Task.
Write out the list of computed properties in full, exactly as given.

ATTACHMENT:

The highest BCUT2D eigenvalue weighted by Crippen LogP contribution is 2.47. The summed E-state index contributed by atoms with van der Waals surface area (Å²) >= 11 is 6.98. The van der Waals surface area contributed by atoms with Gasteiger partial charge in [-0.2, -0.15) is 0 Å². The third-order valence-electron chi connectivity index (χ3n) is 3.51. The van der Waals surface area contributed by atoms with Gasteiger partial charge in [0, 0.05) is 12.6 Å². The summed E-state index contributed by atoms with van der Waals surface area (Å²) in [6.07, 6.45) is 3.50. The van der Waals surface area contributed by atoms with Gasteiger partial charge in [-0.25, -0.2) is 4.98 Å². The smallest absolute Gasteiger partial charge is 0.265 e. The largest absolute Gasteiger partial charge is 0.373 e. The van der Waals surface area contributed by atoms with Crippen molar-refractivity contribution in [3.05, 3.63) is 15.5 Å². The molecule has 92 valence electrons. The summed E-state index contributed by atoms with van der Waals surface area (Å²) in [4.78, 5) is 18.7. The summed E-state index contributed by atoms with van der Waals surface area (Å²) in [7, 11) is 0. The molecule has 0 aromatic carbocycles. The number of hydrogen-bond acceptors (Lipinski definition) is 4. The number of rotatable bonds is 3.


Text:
The highest BCUT2D eigenvalue weighted by Crippen LogP contribution is 2.47. The summed E-state index contributed by atoms with van der Waals surface area (Å²) >= 11 is 6.98. The van der Waals surface area contributed by atoms with Gasteiger partial charge in [-0.2, -0.15) is 0 Å². The third-order valence-electron chi connectivity index (χ3n) is 3.51. The van der Waals surface area contributed by atoms with Gasteiger partial charge in [0, 0.05) is 12.6 Å². The summed E-state index contributed by atoms with van der Waals surface area (Å²) in [6.07, 6.45) is 3.50. The van der Waals surface area contributed by atoms with Gasteiger partial charge in [-0.25, -0.2) is 4.98 Å². The smallest absolute Gasteiger partial charge is 0.265 e. The largest absolute Gasteiger partial charge is 0.373 e. The van der Waals surface area contributed by atoms with Crippen molar-refractivity contribution in [3.05, 3.63) is 15.5 Å². The molecule has 92 valence electrons. The summed E-state index contributed by atoms with van der Waals surface area (Å²) in [4.78, 5) is 18.7. The summed E-state index contributed by atoms with van der Waals surface area (Å²) in [7, 11) is 0. The molecule has 0 aromatic carbocycles. The number of hydrogen-bond acceptors (Lipinski definition) is 4. The number of rotatable bonds is 3.